- Add the melted chocolate and vanilla to the cooled egg mixture, beating until incorporated. Beat in the butter, one piece at a time, until well combined. Using a spatula, fold in the whipped cream until no streaks of white remain. Scrape filling over the graham cracker crust and refrigerate until set, at least 3 hours. Once set, whip heavy cream to medium peaks or for convenience use a tub of Cool Whip and spread evenly over the set chocolate filling. If desired, sprinkle miniature chocolate chips around the outer edge of the pie and serve.
SPECIAL THANKS TO:
PETER MENDOROS – PHOTOGRAPHY & STAGING
RECIPE ADAPTED FROM DIANE UNGER
PILLSBURY BAKE-OFF® CONTEST
KRAFT FOODS: COOL WHIP
ALL REMAINING CONTENT © HONEYBEE’S PATISSERIE 2013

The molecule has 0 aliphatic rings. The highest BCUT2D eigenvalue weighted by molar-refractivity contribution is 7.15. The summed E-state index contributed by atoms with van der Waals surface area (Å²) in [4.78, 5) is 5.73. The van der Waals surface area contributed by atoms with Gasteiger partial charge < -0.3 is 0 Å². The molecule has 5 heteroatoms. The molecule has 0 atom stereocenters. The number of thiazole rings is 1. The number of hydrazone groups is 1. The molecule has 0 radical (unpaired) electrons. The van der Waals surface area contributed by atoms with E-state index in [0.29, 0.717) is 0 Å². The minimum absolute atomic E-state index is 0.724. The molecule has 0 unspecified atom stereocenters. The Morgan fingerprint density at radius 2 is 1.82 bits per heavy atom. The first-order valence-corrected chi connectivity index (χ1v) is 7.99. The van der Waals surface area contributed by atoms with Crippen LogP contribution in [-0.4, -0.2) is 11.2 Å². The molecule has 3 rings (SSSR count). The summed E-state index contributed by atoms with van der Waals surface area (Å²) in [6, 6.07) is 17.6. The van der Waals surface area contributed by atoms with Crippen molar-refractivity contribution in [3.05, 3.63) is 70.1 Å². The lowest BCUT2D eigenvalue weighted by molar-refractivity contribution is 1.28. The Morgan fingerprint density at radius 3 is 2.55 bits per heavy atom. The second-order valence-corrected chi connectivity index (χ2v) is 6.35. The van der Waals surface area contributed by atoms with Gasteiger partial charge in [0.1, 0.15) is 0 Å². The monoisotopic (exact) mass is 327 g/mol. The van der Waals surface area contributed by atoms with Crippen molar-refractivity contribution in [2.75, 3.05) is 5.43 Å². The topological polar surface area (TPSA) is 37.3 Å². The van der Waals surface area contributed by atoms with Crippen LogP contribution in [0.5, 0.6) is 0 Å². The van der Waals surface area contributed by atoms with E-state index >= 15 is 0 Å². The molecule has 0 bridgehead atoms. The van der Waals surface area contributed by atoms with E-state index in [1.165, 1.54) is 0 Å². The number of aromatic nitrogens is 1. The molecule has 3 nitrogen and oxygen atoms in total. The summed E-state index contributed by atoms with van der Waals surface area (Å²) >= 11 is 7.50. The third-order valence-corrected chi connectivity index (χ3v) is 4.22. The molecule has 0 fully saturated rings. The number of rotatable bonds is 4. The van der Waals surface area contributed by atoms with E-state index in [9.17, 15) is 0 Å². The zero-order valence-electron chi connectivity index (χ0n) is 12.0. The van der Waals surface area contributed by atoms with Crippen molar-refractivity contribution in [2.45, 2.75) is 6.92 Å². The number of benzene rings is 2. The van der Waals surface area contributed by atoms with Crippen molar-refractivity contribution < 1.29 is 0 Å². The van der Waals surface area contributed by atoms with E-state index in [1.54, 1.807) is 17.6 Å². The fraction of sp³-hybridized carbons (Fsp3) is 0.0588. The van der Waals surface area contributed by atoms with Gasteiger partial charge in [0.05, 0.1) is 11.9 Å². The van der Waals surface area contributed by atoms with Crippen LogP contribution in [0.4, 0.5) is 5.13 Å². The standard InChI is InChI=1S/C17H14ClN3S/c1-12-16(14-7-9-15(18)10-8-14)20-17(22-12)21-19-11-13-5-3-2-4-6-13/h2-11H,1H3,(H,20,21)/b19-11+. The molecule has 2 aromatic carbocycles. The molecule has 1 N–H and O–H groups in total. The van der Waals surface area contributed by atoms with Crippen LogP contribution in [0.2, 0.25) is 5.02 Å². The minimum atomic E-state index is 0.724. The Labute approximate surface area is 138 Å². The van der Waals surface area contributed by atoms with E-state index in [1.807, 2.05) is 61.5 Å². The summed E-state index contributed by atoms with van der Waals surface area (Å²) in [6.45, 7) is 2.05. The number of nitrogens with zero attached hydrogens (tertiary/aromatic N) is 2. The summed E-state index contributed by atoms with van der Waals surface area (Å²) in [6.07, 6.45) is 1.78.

It has been awhile since my last post so I thought I better catch up and what better way than to do so with an old American favorite… Homemade Apple Pie. The twist here is though that I did not prepare this particular homemade apple pie the conventional American way. I cheated on America and made it the Swedish way. I have to give credit where it is due to the Swedes…this is a mighty fine tasting Apple Pie and the ease of it makes it that much more delicious. What would you say if I told you that this pie could be made on a work day or school night without you pulling all of your hair out doing so. Crazy right…well wrong because this pie is capable of just that. It is simple and delicious and a pleasant twist to the original we all know and love that it can even be served at a dinner party and you will be sure never to go wrong. A drizzle of Vanilla Bean Creme Anglaise or if you want a more traditional paring like what my grandfather preferred… a big heaping scoop of Vanilla Ice cream.